I stagger out of the simchah hall on Shabbos afternoon at 4:30, bleary-eyed and haggard. I’ve been at the aufruf since nine in the morning, and my muscles ache with exhaustion. Blessed with 27 grandchildren,16 nieces and nephews, and 96 great-nieces and great-nephews, ka”h, I find lately that almost every Shabbos is devoted to a weekend bar mitzvah, sheva brachos, or an aufruf that basically consumes the entire day. Events like this used to ignite both my spiritual and physical batteries. No more.
I am in my 60s and grateful that I belong to such a close-knit tribe. But since I work six days a week, Shabbos is my only respite. Or it used to be. My spark plugs are sputtering; they desperately need recharging. If only the simchahs ended earlier in the day, I wouldn’t feel so comatose.
The culprit is not the dancing and singing that fill the simchah hall with spontaneous sounds of joy. It’s the endless series of speeches that is to blame. I understand the desire to give kibbudim, and I certainly respect the need to punctuate the day’s festivities with divrei Torah, but really, do some of the speakers have to go on for an hour?
I don’t know how the men feel on the other side of the mechitzah, but I’ve certainly observed the reactions of the women at my table when yet another speech is announced—low groans, rolling eyes, and a certain bracing, as if they are under siege. “Not again!” one woman grumbles. “How many have we had so far today? Six? Seven? Eight?”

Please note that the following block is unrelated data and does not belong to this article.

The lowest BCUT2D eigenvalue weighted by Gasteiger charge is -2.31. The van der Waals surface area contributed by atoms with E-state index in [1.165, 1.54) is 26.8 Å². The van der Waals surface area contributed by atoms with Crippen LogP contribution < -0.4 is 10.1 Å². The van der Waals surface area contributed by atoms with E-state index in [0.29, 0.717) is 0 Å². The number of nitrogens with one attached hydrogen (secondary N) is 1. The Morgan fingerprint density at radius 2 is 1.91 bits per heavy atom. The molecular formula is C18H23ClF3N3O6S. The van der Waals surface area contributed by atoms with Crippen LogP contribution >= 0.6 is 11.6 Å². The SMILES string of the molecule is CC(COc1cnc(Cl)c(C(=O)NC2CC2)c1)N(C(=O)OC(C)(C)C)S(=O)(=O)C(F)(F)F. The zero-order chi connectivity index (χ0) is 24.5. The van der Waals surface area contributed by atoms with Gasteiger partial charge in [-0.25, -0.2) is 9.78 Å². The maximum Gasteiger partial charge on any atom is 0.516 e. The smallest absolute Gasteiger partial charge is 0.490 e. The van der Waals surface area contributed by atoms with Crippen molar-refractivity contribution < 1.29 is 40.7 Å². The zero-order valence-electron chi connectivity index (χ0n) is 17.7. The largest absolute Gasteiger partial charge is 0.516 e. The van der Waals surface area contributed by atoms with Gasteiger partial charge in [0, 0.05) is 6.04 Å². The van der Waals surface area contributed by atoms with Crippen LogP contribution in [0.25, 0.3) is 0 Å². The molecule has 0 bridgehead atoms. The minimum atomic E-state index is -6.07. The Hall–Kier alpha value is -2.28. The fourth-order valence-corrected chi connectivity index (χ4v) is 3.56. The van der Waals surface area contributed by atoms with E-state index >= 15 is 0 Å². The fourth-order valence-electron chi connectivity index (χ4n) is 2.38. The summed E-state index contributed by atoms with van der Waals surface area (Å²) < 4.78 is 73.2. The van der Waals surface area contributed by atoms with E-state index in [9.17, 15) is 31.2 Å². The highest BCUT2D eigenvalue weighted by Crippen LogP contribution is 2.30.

Perhaps the men really enjoy the speeches, but most women do not (unless their own children or spouses are speaking). In addition, they have to deal with certain issues that exacerbate speech fatigue.
First, during Shabbos simchahs—and even during weeknight bar mitzvahs when a microphone is available—we can barely hear a word that is being said. The mechitzah may be thick, the hall may have bad acoustics, or the speaker may be way up front addressing the men, far from the women’s side.